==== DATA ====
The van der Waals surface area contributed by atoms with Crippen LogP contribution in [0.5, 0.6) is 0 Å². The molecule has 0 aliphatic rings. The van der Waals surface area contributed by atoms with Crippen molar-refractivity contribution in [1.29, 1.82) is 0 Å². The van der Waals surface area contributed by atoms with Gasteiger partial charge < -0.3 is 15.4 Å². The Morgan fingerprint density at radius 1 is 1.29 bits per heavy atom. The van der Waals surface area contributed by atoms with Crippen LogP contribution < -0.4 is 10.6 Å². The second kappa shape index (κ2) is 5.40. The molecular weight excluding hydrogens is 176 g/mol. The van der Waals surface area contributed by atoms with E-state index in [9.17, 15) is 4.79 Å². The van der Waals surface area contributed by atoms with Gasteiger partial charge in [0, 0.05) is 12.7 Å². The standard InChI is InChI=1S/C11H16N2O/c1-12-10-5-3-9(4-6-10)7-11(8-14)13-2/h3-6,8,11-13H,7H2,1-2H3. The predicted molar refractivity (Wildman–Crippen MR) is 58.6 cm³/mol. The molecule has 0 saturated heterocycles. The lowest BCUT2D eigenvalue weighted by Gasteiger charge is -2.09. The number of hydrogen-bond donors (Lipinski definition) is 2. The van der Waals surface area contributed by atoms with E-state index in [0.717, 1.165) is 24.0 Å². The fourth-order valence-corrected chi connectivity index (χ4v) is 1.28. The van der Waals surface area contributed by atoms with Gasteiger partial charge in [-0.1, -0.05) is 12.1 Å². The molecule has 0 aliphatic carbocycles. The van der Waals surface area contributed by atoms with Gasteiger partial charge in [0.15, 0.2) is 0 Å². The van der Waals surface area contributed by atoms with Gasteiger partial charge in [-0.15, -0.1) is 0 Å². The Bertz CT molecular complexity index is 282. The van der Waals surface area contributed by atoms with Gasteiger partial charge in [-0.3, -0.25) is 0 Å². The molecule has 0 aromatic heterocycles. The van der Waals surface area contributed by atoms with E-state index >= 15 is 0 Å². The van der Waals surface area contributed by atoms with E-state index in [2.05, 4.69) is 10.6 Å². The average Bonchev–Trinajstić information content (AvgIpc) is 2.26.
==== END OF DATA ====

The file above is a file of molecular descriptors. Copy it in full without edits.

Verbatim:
The van der Waals surface area contributed by atoms with Crippen LogP contribution in [0.5, 0.6) is 0 Å². The molecule has 0 aliphatic rings. The van der Waals surface area contributed by atoms with Crippen molar-refractivity contribution in [1.29, 1.82) is 0 Å². The van der Waals surface area contributed by atoms with Gasteiger partial charge < -0.3 is 15.4 Å². The Morgan fingerprint density at radius 1 is 1.29 bits per heavy atom. The van der Waals surface area contributed by atoms with Crippen LogP contribution < -0.4 is 10.6 Å². The second kappa shape index (κ2) is 5.40. The molecular weight excluding hydrogens is 176 g/mol. The van der Waals surface area contributed by atoms with E-state index in [9.17, 15) is 4.79 Å². The van der Waals surface area contributed by atoms with Gasteiger partial charge in [0, 0.05) is 12.7 Å². The standard InChI is InChI=1S/C11H16N2O/c1-12-10-5-3-9(4-6-10)7-11(8-14)13-2/h3-6,8,11-13H,7H2,1-2H3. The predicted molar refractivity (Wildman–Crippen MR) is 58.6 cm³/mol. The molecule has 0 saturated heterocycles. The lowest BCUT2D eigenvalue weighted by Gasteiger charge is -2.09. The number of hydrogen-bond donors (Lipinski definition) is 2. The van der Waals surface area contributed by atoms with E-state index in [0.717, 1.165) is 24.0 Å². The fourth-order valence-corrected chi connectivity index (χ4v) is 1.28. The van der Waals surface area contributed by atoms with Gasteiger partial charge in [-0.1, -0.05) is 12.1 Å². The molecule has 0 aliphatic carbocycles. The van der Waals surface area contributed by atoms with Gasteiger partial charge in [0.15, 0.2) is 0 Å². The van der Waals surface area contributed by atoms with Gasteiger partial charge in [-0.15, -0.1) is 0 Å². The Bertz CT molecular complexity index is 282. The van der Waals surface area contributed by atoms with Gasteiger partial charge in [-0.3, -0.25) is 0 Å². The molecule has 0 aromatic heterocycles. The van der Waals surface area contributed by atoms with E-state index >= 15 is 0 Å². The van der Waals surface area contributed by atoms with E-state index in [2.05, 4.69) is 10.6 Å². The average Bonchev–Trinajstić information content (AvgIpc) is 2.26.